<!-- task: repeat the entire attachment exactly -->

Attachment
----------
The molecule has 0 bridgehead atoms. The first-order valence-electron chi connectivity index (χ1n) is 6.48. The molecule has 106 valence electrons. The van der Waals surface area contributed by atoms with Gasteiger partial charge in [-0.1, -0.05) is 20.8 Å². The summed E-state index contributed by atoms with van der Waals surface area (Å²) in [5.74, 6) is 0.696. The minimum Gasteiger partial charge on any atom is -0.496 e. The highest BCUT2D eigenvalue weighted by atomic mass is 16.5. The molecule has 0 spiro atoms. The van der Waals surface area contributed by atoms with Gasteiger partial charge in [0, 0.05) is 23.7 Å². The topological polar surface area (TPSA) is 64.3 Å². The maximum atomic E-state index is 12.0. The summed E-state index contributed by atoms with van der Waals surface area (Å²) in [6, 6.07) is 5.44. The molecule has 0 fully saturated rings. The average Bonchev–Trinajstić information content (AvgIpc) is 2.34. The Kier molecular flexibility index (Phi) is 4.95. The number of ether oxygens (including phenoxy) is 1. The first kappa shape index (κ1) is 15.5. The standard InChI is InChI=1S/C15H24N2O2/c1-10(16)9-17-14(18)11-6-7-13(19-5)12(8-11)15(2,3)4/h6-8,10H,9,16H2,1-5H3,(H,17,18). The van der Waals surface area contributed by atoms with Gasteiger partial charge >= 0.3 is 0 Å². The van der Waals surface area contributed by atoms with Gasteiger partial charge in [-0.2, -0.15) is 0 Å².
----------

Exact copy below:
The molecule has 0 bridgehead atoms. The first-order valence-electron chi connectivity index (χ1n) is 6.48. The molecule has 106 valence electrons. The van der Waals surface area contributed by atoms with Gasteiger partial charge in [-0.1, -0.05) is 20.8 Å². The summed E-state index contributed by atoms with van der Waals surface area (Å²) in [5.74, 6) is 0.696. The minimum Gasteiger partial charge on any atom is -0.496 e. The highest BCUT2D eigenvalue weighted by atomic mass is 16.5. The molecule has 0 spiro atoms. The van der Waals surface area contributed by atoms with Gasteiger partial charge in [0, 0.05) is 23.7 Å². The topological polar surface area (TPSA) is 64.3 Å². The maximum atomic E-state index is 12.0. The summed E-state index contributed by atoms with van der Waals surface area (Å²) in [6, 6.07) is 5.44. The molecule has 0 fully saturated rings. The average Bonchev–Trinajstić information content (AvgIpc) is 2.34. The Kier molecular flexibility index (Phi) is 4.95. The number of ether oxygens (including phenoxy) is 1. The first kappa shape index (κ1) is 15.5. The standard InChI is InChI=1S/C15H24N2O2/c1-10(16)9-17-14(18)11-6-7-13(19-5)12(8-11)15(2,3)4/h6-8,10H,9,16H2,1-5H3,(H,17,18). The van der Waals surface area contributed by atoms with Gasteiger partial charge >= 0.3 is 0 Å². The van der Waals surface area contributed by atoms with Gasteiger partial charge in [-0.2, -0.15) is 0 Å².